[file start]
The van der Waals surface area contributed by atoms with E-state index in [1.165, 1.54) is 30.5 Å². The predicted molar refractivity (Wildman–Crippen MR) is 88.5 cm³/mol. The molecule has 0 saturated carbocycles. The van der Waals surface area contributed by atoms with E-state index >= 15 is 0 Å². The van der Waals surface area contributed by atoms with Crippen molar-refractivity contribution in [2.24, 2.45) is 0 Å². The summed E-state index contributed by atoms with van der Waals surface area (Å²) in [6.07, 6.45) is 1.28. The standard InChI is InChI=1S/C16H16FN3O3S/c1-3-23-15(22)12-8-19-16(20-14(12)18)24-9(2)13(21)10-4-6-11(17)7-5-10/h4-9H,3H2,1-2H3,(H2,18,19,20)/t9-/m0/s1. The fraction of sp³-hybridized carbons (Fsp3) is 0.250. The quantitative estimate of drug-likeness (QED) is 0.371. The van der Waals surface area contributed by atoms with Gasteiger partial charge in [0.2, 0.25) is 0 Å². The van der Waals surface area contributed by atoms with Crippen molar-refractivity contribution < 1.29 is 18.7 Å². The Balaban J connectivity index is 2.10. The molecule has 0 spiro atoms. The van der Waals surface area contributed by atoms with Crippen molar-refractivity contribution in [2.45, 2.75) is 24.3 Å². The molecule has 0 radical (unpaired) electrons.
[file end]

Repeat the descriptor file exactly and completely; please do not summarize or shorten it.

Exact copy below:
The van der Waals surface area contributed by atoms with E-state index in [1.165, 1.54) is 30.5 Å². The predicted molar refractivity (Wildman–Crippen MR) is 88.5 cm³/mol. The molecule has 0 saturated carbocycles. The van der Waals surface area contributed by atoms with E-state index >= 15 is 0 Å². The van der Waals surface area contributed by atoms with Crippen molar-refractivity contribution in [2.24, 2.45) is 0 Å². The summed E-state index contributed by atoms with van der Waals surface area (Å²) in [6.07, 6.45) is 1.28. The standard InChI is InChI=1S/C16H16FN3O3S/c1-3-23-15(22)12-8-19-16(20-14(12)18)24-9(2)13(21)10-4-6-11(17)7-5-10/h4-9H,3H2,1-2H3,(H2,18,19,20)/t9-/m0/s1. The fraction of sp³-hybridized carbons (Fsp3) is 0.250. The quantitative estimate of drug-likeness (QED) is 0.371. The van der Waals surface area contributed by atoms with Gasteiger partial charge in [0.2, 0.25) is 0 Å². The van der Waals surface area contributed by atoms with Crippen molar-refractivity contribution < 1.29 is 18.7 Å². The Balaban J connectivity index is 2.10. The molecule has 0 spiro atoms. The van der Waals surface area contributed by atoms with Crippen molar-refractivity contribution in [2.45, 2.75) is 24.3 Å². The molecule has 0 radical (unpaired) electrons.